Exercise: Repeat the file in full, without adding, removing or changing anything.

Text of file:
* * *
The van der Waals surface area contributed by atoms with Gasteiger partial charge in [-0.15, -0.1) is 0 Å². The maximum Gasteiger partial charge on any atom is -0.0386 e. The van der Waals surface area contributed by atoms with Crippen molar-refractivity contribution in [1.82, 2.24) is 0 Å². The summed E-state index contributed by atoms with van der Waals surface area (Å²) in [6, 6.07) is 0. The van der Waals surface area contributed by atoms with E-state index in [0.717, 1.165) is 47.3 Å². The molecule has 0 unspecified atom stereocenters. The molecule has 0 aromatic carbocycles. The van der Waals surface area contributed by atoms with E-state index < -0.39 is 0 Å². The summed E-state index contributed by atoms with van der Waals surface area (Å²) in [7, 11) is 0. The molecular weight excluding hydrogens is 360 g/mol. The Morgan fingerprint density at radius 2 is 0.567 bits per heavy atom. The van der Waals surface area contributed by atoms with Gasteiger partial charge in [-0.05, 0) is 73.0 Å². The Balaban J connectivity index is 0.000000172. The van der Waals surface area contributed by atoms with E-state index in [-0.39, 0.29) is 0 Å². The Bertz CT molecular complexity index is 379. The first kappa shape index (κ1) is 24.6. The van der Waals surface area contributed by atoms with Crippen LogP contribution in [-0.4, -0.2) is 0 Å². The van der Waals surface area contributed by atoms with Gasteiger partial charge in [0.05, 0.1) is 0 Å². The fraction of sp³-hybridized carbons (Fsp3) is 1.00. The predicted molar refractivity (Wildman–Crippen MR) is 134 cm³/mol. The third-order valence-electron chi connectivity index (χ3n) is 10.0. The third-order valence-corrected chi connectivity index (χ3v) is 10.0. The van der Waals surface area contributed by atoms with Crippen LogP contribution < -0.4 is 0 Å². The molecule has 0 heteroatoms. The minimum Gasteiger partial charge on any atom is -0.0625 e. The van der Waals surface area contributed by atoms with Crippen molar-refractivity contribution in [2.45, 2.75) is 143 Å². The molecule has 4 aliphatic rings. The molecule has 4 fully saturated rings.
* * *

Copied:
The van der Waals surface area contributed by atoms with Gasteiger partial charge in [-0.15, -0.1) is 0 Å². The maximum Gasteiger partial charge on any atom is -0.0386 e. The van der Waals surface area contributed by atoms with Crippen molar-refractivity contribution in [1.82, 2.24) is 0 Å². The summed E-state index contributed by atoms with van der Waals surface area (Å²) in [6, 6.07) is 0. The van der Waals surface area contributed by atoms with E-state index in [0.717, 1.165) is 47.3 Å². The molecule has 0 unspecified atom stereocenters. The molecule has 0 aromatic carbocycles. The van der Waals surface area contributed by atoms with E-state index < -0.39 is 0 Å². The summed E-state index contributed by atoms with van der Waals surface area (Å²) in [7, 11) is 0. The molecular weight excluding hydrogens is 360 g/mol. The Morgan fingerprint density at radius 2 is 0.567 bits per heavy atom. The van der Waals surface area contributed by atoms with Gasteiger partial charge in [-0.05, 0) is 73.0 Å². The Balaban J connectivity index is 0.000000172. The van der Waals surface area contributed by atoms with E-state index in [-0.39, 0.29) is 0 Å². The Bertz CT molecular complexity index is 379. The first kappa shape index (κ1) is 24.6. The van der Waals surface area contributed by atoms with Crippen LogP contribution in [-0.4, -0.2) is 0 Å². The van der Waals surface area contributed by atoms with Gasteiger partial charge in [0.05, 0.1) is 0 Å². The fraction of sp³-hybridized carbons (Fsp3) is 1.00. The predicted molar refractivity (Wildman–Crippen MR) is 134 cm³/mol. The third-order valence-electron chi connectivity index (χ3n) is 10.0. The third-order valence-corrected chi connectivity index (χ3v) is 10.0. The van der Waals surface area contributed by atoms with Crippen LogP contribution < -0.4 is 0 Å². The molecule has 0 heteroatoms. The minimum Gasteiger partial charge on any atom is -0.0625 e. The van der Waals surface area contributed by atoms with Crippen molar-refractivity contribution in [2.45, 2.75) is 143 Å². The molecule has 4 aliphatic rings. The molecule has 4 fully saturated rings.